explains why the degree to which Russians embrace the
free market is age dependent.
People in their 40s and 50s and older would feel quite
bitter and many of them do not have, haven't gotten
any opportunities for advancement. People of younger
ages will probably be a little more enthusiastic. Certainly,
they probably would find a lot of issues to complain
about but on one hand; on another hand they would feel
that still they are living much better; they are much
better off financially and so on. But for people, there
are certain issues in Russian society in general that
make it even more difficult for people of older ages.
example, a chance to get a first-time good paying job
is practically nonexistent for people over 35. So if
you have a chance to get, say, a job if you are, for
example, 20, 22, 25, even at that time, it's already
kind of questionable. And if you get to the age, again,
past 35, you may not have a chance, even if you have
a specialty and education and you have had a career
and you have proved already that you know something.
But you may still not find a job. So that's one issue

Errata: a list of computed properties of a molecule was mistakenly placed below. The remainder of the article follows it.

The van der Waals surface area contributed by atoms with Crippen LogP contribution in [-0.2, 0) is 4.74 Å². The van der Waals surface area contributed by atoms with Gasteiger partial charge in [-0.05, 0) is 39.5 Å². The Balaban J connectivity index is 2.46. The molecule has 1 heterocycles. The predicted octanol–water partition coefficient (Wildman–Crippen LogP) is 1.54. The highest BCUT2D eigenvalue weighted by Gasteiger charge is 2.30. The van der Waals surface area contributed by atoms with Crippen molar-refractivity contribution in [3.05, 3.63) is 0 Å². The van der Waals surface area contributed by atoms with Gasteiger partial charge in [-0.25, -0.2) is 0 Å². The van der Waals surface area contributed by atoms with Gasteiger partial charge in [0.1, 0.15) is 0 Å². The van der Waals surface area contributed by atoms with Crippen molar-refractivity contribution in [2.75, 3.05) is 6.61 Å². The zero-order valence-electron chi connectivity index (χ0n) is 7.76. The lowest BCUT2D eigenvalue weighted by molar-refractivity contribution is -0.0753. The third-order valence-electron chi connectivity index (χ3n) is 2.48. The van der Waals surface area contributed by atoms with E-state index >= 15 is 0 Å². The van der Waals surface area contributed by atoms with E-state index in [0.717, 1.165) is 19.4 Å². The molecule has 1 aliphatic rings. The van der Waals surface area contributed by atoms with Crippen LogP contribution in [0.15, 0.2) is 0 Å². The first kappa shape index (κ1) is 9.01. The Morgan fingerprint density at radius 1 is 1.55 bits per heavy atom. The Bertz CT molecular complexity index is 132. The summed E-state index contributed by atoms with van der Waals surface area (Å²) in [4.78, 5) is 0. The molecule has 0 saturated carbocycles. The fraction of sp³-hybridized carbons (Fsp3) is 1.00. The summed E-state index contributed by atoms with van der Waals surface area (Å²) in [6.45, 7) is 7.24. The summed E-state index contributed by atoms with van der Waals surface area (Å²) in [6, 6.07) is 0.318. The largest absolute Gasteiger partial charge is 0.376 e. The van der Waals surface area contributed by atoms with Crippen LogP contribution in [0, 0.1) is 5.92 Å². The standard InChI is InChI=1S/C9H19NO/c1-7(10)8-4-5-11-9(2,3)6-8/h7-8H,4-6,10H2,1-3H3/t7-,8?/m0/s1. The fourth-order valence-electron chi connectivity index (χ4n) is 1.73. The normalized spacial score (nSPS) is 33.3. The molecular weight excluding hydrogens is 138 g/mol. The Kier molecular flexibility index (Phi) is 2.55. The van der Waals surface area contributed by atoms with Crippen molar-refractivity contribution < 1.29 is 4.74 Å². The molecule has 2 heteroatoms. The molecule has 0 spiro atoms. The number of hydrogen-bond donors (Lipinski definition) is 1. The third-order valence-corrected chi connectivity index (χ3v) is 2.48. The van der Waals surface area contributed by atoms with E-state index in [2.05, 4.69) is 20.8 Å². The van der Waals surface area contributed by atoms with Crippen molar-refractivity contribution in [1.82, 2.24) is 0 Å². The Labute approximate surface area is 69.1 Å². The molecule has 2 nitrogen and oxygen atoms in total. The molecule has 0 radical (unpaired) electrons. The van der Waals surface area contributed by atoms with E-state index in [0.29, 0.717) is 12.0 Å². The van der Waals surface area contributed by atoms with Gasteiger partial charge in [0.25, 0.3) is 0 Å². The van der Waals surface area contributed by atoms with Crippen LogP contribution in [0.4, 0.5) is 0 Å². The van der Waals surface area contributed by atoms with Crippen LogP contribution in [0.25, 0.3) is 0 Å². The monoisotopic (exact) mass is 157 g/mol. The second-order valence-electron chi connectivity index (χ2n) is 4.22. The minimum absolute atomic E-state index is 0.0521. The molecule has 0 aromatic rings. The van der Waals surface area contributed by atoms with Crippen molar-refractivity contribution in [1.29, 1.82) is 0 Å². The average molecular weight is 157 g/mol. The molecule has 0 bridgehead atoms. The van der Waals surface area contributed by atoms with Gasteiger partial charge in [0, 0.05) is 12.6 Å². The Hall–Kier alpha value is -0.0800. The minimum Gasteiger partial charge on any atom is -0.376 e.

that's made people bitter. And then, again, if you look,
about 30% are officially below minimum wage line. I
mean, 27 to 30%. And … most frequently older people,
example, I remember, it was in '98 when I was there,
I remember going to a store, to bread store. And the
stores frequently are specialized, so to bread store.
And people were buying, say, a loaf of bread and some
kind of goodies. And there was an older woman in front
of me who bought probably four or five loaves and that
was it. And she commented to somebody that she got her
pension today and this is going to be her food for the
rest of the month. …So that's an issue that's there.
And of course, how is she going to feel about that?
Of course she's not going to like it.
for people who lived, for the generation that lived
or even fought in the Second World War, lived through
Second World War, and in St. Petersburg in particular
for people who lived through blockade and they are now
in their 60s…and older, for them, it's not only, it's
difficult, it's also very humiliating because they all
sacrificed a lot and they feel that they really were
seriously betrayed in many ways by the recent changes.